Set against the backdrop of the Summer Olympics, there are no winners among the characters in Richard Jewell, which shows that sometimes the worst thing to be is a hero.
This biopic from director Clint Eastwood is only moderately insightful for those who recall the headlines surrounding the explosion during the 1996 Games in Atlanta, but as a portrait of a true-life scapegoat, it’s persuasive and appropriately infuriating.
Richard (Paul Walter Hauser) is a fledgling security guard assigned to work a concert at Centennial Olympic Park, where he discovers a backpack containing a bomb. Despite his valiant effort to clear the area, he’s later implicated as a suspect thanks to some shady tactics by an FBI terrorism expert (Jon Hamm) who later spills the information to a brazen newspaper reporter (Olivia Wilde).
Richard is the type of anonymous loner who could easily disappear into the background, which turns out to be exactly the point. He’s innocent, of course, yet his relentless affability and social awkwardness worsen the situation. “I want to help. I’m law enforcement, too,” he keeps repeating during interrogations.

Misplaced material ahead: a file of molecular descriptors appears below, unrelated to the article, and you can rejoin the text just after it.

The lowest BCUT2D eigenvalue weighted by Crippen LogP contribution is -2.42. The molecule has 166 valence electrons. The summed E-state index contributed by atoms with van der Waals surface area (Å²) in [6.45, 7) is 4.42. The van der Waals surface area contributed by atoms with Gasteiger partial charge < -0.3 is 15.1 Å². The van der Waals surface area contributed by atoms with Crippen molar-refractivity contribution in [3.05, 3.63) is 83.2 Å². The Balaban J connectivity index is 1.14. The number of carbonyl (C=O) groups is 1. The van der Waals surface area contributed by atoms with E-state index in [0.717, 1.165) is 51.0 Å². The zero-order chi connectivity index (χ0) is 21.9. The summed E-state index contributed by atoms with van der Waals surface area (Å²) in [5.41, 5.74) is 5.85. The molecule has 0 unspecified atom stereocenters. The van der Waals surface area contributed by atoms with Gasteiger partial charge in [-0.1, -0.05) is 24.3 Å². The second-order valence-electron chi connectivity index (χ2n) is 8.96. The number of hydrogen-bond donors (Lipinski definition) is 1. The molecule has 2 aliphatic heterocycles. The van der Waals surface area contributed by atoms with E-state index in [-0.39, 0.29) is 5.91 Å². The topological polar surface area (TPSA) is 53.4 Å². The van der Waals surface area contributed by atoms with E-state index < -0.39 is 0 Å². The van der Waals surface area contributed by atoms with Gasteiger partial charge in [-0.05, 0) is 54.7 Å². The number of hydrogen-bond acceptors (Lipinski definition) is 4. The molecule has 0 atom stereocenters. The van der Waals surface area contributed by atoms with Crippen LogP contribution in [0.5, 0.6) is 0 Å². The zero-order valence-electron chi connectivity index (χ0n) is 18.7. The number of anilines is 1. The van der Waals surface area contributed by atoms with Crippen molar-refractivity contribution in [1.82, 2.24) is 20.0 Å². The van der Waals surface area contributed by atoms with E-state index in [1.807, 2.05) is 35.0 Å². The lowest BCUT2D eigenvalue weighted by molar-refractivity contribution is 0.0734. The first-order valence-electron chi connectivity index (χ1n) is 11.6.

That exasperates his inexperienced lawyer (Sam Rockwell), who tries to quell the sensationalistic media onslaught. By the time Richard and his beleaguered mother (Kathy Bates) realize they are being duped, their effort to clear his name might be too late.
Eastwood conducts a mostly straightforward chronicle of events that captures its time and place. The film is all too eager to remind us that 1996 was the year of the Macarena, for example. Yet it also vividly illustrates the chaos surrounding the blast and its immediate aftermath.
Hauser (I, Tonya) brings depth and complexity to his portrayal of Richard, who is not an easy character to embrace. His overzealous nature is somewhat creepy, and his passivity toward being bullied is frustrating.
However, the savvy screenplay by Billy Ray (Captain Phillips) doesn’t position him as an easy victim. While too easily filling in some of the speculative gaps, the film positions Richard as a pitiful figure, exploited by investigators eager to peddle a perpetrator to satiate public paranoia and avoid high-profile embarrassment. Their nonchalant villainy isn’t so much negligent police work as it is willful corruption and a coordinated smear campaign.
Richard Jewell is consistently compelling, even during its routine procedural stretches, and carries an unsettling emotional resonance. As Richard’s trust of authority erodes, so might yours.